Metal fans are a very passionate bunch. They're also very opinionated, so when we asked them to vote for their favorite metal albums we expected a huge response. We also expected a big debate about the very definition of "heavy metal." Some metal fans say that groups like Led Zeppelin and Guns N' Roses are metal. Others think that's completely insane. We aren't here to settle these debates. We're merely here to count the votes. Click through to see the results.
Metallica's second LP proved to the world they weren't just a flash in the pan. They also proved they could write killer riffs without original guitarist Dave Mustaine, even if the Megadeth frontman does get credit on the title track and the instrumental "The Call of Ktulu." Songs like "For Whom the Bells Toll" and "Creeping Death" have become thrash metal standards, but it was "Fade to Black" that got the most attention. It's a ballad about suicide, and a small minority saw it as a sell-out move. It would not be the last time that Metallica dealt with fans who felt the band veered off course. Coming a few years before Metallica gained real mainstream popularity, Ride the Lightning was a crucial step forward in their evolution.
Led Zeppelin's second album was recorded during the group's first year on the road. It's the sound of a band coming together as a unit and developing their own style. The blues rock of the first disc is still there, but it has a harder edge this time around. The lead track "Whole Lotta Love" quickly became their signature song, while "Ramble On" and "Heartbreaker" rank among the finest work of their career. What's more impressive is that the disc was recorded in a series of fits and starts during their tour. On days off they'd set up shop at a local studio, and then pack everything up and start again when they had time. It's a very tough way to make an album, yet the disc sounds totally cohesive. We're sure some of you don't see this as a metal album. The voters felt otherwise.
Metallica decided to team up with producer Bob Rock after hearing his work on Mötley Crüe's Dr. Feelgood. While they had no interest in writing songs like "Slice of Your Pie," they liked the polished sound of Rock's work. Metallica's previous album, . . . And Justice for All, got them on MTV and into basketball arenas, but they had yet to cross over into the mainstream. Few in the industry (or even the band) could have imagined just how popular Metallica would become. "Enter Sandman" went into heavy rotation on MTV, and suddenly it was no longer just the metal kids at school blasting Metallica in the parking lot. The group was as big as Guns N' Roses and U2, suddenly playing to stadiums and even attracting large numbers of women to their shows. The record company was overjoyed, but some original fans felt betrayed. Looking back now, the album doesn't seem like an insane departure from their previous work. Metallica remain one of the biggest bands in the world, but there's still a very vocal minority of fans who feel that Metallica was the beginning of the end.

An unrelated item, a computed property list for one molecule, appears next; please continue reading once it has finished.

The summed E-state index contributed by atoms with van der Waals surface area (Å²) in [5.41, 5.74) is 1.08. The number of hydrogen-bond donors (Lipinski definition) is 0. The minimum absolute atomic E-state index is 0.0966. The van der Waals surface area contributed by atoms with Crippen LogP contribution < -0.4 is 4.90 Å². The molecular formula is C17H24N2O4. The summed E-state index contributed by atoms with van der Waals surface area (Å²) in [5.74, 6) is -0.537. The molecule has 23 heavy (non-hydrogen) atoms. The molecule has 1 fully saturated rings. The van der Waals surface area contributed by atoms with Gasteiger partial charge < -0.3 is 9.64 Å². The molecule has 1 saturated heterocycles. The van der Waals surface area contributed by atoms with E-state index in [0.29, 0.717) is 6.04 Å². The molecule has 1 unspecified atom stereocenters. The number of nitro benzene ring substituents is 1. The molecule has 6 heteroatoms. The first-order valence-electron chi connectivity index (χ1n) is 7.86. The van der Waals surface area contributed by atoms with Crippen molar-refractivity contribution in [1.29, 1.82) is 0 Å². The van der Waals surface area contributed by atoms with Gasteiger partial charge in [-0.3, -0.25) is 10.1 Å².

There's no doubt that Appetite for Destruction is one of the greatest debut albums in rock history. There's no doubt people will still be listening to "Welcome to the Jungle" and "Sweet Child o' Mine" in 100 years. There's no doubt that it was the only time the original band truly worked together as a team. There's no doubt the group failed to live up to the early promise of this jaw-dropping album, and there's no doubt that a reunion of the original five is pretty impossible these days. There is some doubt (quite a bit, in fact) that this is a metal album. But, again, that's not for us to decide. It also hardly matters. The album is so perfect it should be on as many "all time greatest" lists as it possibly can.
1986 was a very good year for thrash metal. That March Metallica released Master of Puppets, and six months later Slayer rose to the challenge by dropping Reign In Blood. The latter is seen now as a heavy metal landmark, but at the time it seemed like a bit of a risk. Slayer had left Metal Blade for Def Jam, and they even agreed to work with Rick Rubin, then known only for his work with rap acts like LL Cool J and the Beastie Boys. It turned out to be a very wise move. Rubin was a metal fan from way back, and he recognized that Slayer had the opportunity to be one of the all-time greats. Reign In Blood sold a huge amount of records back in 1986, and it established Slayer as giants in the world of metal. Three decades later they have yet to slow down or compromise in any way.